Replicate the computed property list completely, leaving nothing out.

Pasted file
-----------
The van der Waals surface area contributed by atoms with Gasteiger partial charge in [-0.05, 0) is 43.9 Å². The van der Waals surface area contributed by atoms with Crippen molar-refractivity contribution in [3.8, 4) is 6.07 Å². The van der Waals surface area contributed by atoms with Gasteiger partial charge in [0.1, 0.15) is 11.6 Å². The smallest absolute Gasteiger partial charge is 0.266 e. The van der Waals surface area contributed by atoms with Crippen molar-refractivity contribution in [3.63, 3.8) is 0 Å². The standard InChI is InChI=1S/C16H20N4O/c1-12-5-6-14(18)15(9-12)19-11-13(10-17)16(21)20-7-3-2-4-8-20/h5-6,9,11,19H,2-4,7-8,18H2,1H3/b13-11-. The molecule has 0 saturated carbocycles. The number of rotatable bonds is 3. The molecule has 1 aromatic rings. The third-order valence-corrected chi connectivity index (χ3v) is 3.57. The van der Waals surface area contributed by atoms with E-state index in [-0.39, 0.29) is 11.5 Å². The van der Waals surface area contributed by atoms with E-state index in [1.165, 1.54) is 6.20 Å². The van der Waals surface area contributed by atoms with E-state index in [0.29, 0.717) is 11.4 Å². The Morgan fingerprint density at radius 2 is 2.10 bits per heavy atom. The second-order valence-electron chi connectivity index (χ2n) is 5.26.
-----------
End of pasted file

The van der Waals surface area contributed by atoms with Gasteiger partial charge in [-0.05, 0) is 43.9 Å². The van der Waals surface area contributed by atoms with Crippen molar-refractivity contribution in [3.8, 4) is 6.07 Å². The van der Waals surface area contributed by atoms with Gasteiger partial charge in [0.1, 0.15) is 11.6 Å². The smallest absolute Gasteiger partial charge is 0.266 e. The van der Waals surface area contributed by atoms with Crippen molar-refractivity contribution in [3.63, 3.8) is 0 Å². The standard InChI is InChI=1S/C16H20N4O/c1-12-5-6-14(18)15(9-12)19-11-13(10-17)16(21)20-7-3-2-4-8-20/h5-6,9,11,19H,2-4,7-8,18H2,1H3/b13-11-. The molecule has 0 saturated carbocycles. The number of rotatable bonds is 3. The molecule has 1 aromatic rings. The third-order valence-corrected chi connectivity index (χ3v) is 3.57. The van der Waals surface area contributed by atoms with E-state index in [-0.39, 0.29) is 11.5 Å². The van der Waals surface area contributed by atoms with E-state index in [1.165, 1.54) is 6.20 Å². The van der Waals surface area contributed by atoms with E-state index in [0.29, 0.717) is 11.4 Å². The Morgan fingerprint density at radius 2 is 2.10 bits per heavy atom. The second-order valence-electron chi connectivity index (χ2n) is 5.26.